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PHOTOS: Massachusetts man charged with illegal trafficking of wildlife parts of endangered species
PHOTOS: Massachusetts man charged with illegal trafficking of wildlife parts of endangered species

Courtesy of the U.S. Attorney’s Office

BOSTON (WWLP) – A Reading, Massachusetts man has been charged with multiple counts of wildlife trafficking in endangered and protected species, according to federal authorities.

Adam Bied, 39, of Reading, is charged with two counts of conspiracy to smuggle goods into the United States and three counts of violating the Lacey Act, which prohibits the illegal trade in wildlife.


Courtesy of the U.S. Attorney’s Office

These charges are based on allegations that Bied illegally imported and traded parts of wild animals protected under the Endangered Species Act (ESA) and the Convention on International Trade in Endangered Species of Wild Fauna and Flora (CITES).

“The illegal trafficking of endangered wildlife for financial gain is a serious offense that poses a significant threat to global efforts to protect and conserve these species. Mr. Bied’s alleged conduct reflects a blatant disregard for existing laws protecting our planet’s biodiversity. These laws and international treaties exist to protect endangered species from exploitation and to maintain ecological balance,” said Acting U.S. Attorney Joshua S. Levy.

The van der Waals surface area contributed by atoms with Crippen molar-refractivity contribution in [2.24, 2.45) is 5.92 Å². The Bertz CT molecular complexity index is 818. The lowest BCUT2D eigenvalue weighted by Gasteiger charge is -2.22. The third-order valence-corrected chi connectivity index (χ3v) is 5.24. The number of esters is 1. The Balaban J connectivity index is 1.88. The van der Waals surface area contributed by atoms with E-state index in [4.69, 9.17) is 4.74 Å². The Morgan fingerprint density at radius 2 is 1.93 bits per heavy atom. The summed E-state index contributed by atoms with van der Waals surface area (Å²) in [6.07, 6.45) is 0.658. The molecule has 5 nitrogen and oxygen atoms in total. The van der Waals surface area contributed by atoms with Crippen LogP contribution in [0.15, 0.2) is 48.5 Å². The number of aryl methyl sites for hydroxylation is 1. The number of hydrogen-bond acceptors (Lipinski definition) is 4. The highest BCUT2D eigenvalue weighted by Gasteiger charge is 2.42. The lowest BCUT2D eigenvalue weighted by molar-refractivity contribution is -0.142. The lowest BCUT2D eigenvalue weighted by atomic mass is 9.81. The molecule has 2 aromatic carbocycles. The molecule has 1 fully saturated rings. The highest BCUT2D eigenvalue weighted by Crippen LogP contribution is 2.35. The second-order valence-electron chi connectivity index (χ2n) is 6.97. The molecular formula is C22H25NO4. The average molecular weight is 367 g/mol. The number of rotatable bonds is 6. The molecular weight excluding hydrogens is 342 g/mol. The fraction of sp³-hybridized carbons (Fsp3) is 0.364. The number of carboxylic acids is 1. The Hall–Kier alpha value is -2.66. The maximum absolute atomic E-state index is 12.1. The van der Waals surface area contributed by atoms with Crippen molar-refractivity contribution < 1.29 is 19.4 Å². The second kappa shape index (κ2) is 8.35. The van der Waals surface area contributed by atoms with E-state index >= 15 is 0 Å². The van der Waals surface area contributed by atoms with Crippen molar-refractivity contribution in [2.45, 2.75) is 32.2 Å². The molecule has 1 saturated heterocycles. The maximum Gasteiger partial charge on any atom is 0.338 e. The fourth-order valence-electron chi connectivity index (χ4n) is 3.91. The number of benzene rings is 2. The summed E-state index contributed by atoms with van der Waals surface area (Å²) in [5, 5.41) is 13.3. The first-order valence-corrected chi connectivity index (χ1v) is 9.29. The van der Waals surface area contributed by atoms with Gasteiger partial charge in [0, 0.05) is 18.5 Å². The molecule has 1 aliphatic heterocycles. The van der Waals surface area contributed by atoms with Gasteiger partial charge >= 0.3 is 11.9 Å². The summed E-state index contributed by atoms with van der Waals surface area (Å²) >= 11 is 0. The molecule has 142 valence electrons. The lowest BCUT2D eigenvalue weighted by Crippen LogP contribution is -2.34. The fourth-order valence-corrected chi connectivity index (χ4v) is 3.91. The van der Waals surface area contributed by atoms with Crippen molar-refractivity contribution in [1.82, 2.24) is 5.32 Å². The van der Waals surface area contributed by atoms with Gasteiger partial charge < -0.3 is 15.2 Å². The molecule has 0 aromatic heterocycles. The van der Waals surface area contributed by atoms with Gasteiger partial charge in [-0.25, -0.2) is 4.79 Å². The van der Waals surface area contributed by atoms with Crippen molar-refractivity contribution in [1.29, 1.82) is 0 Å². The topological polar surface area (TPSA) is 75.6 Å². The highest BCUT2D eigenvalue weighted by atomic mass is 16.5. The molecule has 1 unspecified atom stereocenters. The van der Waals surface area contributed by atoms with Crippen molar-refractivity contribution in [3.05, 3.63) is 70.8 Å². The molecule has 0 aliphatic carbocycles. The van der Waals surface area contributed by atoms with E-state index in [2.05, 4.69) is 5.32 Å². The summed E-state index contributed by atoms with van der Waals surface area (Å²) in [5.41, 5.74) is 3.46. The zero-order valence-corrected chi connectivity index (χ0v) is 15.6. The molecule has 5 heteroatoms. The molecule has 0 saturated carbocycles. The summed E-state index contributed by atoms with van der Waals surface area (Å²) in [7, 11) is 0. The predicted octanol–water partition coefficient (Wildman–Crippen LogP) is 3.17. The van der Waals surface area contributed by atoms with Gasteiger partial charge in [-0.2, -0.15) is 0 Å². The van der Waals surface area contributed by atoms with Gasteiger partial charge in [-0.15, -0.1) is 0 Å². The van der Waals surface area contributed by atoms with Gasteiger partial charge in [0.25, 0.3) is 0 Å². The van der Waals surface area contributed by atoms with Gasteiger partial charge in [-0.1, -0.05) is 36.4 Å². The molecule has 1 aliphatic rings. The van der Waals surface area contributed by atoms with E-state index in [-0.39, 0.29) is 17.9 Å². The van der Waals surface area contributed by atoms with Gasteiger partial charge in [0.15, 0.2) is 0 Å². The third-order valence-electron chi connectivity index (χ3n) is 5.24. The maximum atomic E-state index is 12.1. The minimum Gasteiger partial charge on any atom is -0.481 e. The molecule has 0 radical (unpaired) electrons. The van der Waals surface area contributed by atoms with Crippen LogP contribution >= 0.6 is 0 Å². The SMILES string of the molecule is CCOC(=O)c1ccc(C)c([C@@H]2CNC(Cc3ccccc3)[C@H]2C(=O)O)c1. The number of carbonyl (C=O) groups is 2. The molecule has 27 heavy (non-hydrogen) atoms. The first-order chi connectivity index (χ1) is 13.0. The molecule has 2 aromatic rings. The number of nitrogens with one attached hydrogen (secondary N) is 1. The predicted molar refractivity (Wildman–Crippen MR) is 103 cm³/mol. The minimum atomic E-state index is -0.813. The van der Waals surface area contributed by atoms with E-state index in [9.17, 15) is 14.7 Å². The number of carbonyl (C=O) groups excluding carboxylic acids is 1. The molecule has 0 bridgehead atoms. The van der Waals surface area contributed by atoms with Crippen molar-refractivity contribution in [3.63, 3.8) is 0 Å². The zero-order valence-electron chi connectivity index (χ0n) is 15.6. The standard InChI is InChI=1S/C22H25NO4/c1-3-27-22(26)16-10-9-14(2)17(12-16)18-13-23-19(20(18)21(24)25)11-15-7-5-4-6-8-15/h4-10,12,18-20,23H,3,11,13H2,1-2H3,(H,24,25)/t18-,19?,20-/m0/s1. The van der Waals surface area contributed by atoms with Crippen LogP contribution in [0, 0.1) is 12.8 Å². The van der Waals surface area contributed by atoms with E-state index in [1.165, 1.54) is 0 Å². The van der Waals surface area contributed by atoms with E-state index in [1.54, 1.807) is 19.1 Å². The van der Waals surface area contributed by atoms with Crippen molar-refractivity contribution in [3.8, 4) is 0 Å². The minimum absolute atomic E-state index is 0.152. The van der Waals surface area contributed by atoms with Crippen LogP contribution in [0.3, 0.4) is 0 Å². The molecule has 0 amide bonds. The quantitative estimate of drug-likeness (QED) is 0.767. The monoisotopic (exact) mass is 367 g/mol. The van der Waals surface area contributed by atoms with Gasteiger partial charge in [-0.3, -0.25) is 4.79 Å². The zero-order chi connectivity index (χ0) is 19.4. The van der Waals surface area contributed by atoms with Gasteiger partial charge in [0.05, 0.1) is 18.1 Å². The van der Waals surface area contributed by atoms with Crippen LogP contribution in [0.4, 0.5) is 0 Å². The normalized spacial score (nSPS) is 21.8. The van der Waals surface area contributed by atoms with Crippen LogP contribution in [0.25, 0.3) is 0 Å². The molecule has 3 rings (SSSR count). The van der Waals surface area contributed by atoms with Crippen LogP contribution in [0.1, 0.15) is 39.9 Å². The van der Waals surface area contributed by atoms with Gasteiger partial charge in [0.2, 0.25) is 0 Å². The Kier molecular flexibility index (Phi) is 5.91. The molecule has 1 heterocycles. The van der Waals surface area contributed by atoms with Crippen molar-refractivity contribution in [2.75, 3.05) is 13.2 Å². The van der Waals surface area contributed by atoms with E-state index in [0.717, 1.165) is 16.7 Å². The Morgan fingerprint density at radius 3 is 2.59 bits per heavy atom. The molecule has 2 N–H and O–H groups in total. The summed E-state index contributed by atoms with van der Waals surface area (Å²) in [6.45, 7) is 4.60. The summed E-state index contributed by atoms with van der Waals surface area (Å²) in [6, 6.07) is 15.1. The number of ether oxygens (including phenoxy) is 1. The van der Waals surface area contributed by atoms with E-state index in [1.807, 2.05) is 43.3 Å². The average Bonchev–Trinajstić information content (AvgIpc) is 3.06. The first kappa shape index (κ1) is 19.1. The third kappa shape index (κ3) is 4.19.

Courtesy of the U.S. Attorney’s Office

The U.S. Attorney’s Office has also filed a civil lawsuit seeking the seizure of over 100 wildlife parts from Bied’s home and storage facility, including the following:

  • Orangutan skull
  • Tiger skull
  • Leopard skin, skulls and claws
  • Jaguar skin and skull
  • African lion skulls
  • Polar bear skull
  • Narwhal tusk
  • Otter skeleton
  • Harp seal skull
  • Skull of a South American fur seal
  • Elephant seal skull
  • Babirusa skull
  • Mandrillus skull
  • Wallaby skull
  • Jackal skull
Courtesy of the U.S. Attorney’s Office

According to court documents, Bied’s illegal activities began in January 2018 and continued until June 2021. During that time, he allegedly bought, sold, and traded wildlife parts from endangered and protected species without the required permits. Bied is accused of placing orders with individuals in Cameroon and Indonesia who supplied him with illegal wildlife parts. He then resold or traded those items within the United States without reporting them to the U.S. Fish and Wildlife Service (USFWS) or having the required import/export licenses.

Federal conservation laws such as the ESA, the Lacey Act and CITES strictly regulate the trade in endangered species and require special permits and declarations for legal import and export. Violations of these laws can result in severe penalties, including imprisonment and large fines.

If convicted, Bied faces up to five years in prison for each count, three years of probation, and fines of up to $250,000. The sentence will be determined by a federal district judge based on the U.S. Sentencing Guidelines and applicable law.

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By Aurora